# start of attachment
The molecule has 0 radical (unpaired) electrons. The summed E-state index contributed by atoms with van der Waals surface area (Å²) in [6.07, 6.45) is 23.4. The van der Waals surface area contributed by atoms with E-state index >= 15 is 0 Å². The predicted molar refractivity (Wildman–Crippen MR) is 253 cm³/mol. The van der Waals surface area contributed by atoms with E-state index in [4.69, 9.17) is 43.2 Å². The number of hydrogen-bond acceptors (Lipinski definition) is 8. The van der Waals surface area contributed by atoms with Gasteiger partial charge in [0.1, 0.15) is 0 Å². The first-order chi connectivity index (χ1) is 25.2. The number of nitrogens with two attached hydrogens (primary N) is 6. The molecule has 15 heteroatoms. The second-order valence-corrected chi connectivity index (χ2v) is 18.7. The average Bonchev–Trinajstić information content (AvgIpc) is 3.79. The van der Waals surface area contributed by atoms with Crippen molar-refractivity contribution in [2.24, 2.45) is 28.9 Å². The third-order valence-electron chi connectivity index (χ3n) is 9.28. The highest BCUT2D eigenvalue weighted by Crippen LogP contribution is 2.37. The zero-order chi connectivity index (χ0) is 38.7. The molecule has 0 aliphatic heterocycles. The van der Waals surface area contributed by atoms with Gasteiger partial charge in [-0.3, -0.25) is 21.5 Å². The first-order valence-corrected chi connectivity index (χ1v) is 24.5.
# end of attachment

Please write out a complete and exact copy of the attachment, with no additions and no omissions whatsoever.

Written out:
The molecule has 0 radical (unpaired) electrons. The summed E-state index contributed by atoms with van der Waals surface area (Å²) in [6.07, 6.45) is 23.4. The van der Waals surface area contributed by atoms with E-state index >= 15 is 0 Å². The predicted molar refractivity (Wildman–Crippen MR) is 253 cm³/mol. The van der Waals surface area contributed by atoms with E-state index in [4.69, 9.17) is 43.2 Å². The number of hydrogen-bond acceptors (Lipinski definition) is 8. The van der Waals surface area contributed by atoms with Gasteiger partial charge in [0.1, 0.15) is 0 Å². The first-order chi connectivity index (χ1) is 25.2. The number of nitrogens with two attached hydrogens (primary N) is 6. The molecule has 15 heteroatoms. The second-order valence-corrected chi connectivity index (χ2v) is 18.7. The average Bonchev–Trinajstić information content (AvgIpc) is 3.79. The van der Waals surface area contributed by atoms with Crippen molar-refractivity contribution in [2.24, 2.45) is 28.9 Å². The third-order valence-electron chi connectivity index (χ3n) is 9.28. The highest BCUT2D eigenvalue weighted by Crippen LogP contribution is 2.37. The zero-order chi connectivity index (χ0) is 38.7. The molecule has 0 aliphatic heterocycles. The van der Waals surface area contributed by atoms with Gasteiger partial charge in [-0.3, -0.25) is 21.5 Å². The first-order valence-corrected chi connectivity index (χ1v) is 24.5.